Just like the taxpayers of medieval Italian cities, we're having our money siphoned off to pay for a a greedy military machine
Wind forward 650 years or so. The US, under George W Bush, decided to privatise the invasion of Iraq by employing private "contractors" like the Blackwater company, now renamed Xe Services. In 2003 Blackwater won a $27m no-bid contract for guarding Paul Bremer, then head of the Coalition Provisional Authority. For protecting officials in conflict zones since 2004, the company has received more than $320m. And this year the Obama government contracted to pay Xe Services a quarter of a billion dollars for security work in Afghanistan. This is just one of many companies making its profits out of warfare.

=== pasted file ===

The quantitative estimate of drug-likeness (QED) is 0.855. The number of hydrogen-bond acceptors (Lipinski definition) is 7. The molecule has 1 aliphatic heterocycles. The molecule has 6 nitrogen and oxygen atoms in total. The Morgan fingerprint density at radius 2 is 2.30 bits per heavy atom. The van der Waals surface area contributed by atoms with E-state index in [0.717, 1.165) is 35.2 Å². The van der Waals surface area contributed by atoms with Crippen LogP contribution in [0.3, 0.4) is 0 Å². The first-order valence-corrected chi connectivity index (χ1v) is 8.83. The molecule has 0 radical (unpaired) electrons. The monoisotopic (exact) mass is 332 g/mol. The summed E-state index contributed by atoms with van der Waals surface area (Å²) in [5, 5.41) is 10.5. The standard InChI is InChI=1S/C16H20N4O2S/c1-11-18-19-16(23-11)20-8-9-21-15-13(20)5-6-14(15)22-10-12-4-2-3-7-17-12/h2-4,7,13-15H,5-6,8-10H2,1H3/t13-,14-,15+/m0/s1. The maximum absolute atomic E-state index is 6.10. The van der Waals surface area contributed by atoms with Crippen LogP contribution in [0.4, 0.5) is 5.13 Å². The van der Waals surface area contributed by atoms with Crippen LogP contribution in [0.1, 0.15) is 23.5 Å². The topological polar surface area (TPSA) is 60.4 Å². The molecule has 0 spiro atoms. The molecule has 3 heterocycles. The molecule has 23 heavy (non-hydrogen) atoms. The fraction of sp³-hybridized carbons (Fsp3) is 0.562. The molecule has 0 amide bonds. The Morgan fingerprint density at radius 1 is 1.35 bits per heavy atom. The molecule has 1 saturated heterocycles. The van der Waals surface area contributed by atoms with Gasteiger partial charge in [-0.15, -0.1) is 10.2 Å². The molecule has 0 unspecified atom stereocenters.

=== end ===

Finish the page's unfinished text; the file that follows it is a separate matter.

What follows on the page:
In 2000 the Project for the New American Century published a report, Rebuilding America's Defenses, whose declared aim was to up the spending on defence from 3% to 3.5% or 3.8% of American gross domestic product. In fact it is now running at 4.7% of GDP. In the UK we spend about $57bn a year on defence, or 2.5% of GDP.
Just like the taxpayers of medieval Italian city-states, we are having our money siphoned off into the business of war. Any responsible company needs to make profits for its shareholders. In the 14th century the shareholders in the free companies were the soldiers themselves. If the company wasn't being employed by someone to make war on someone else, the shareholders had to forgo their dividends. So they looked around to create markets for themselves.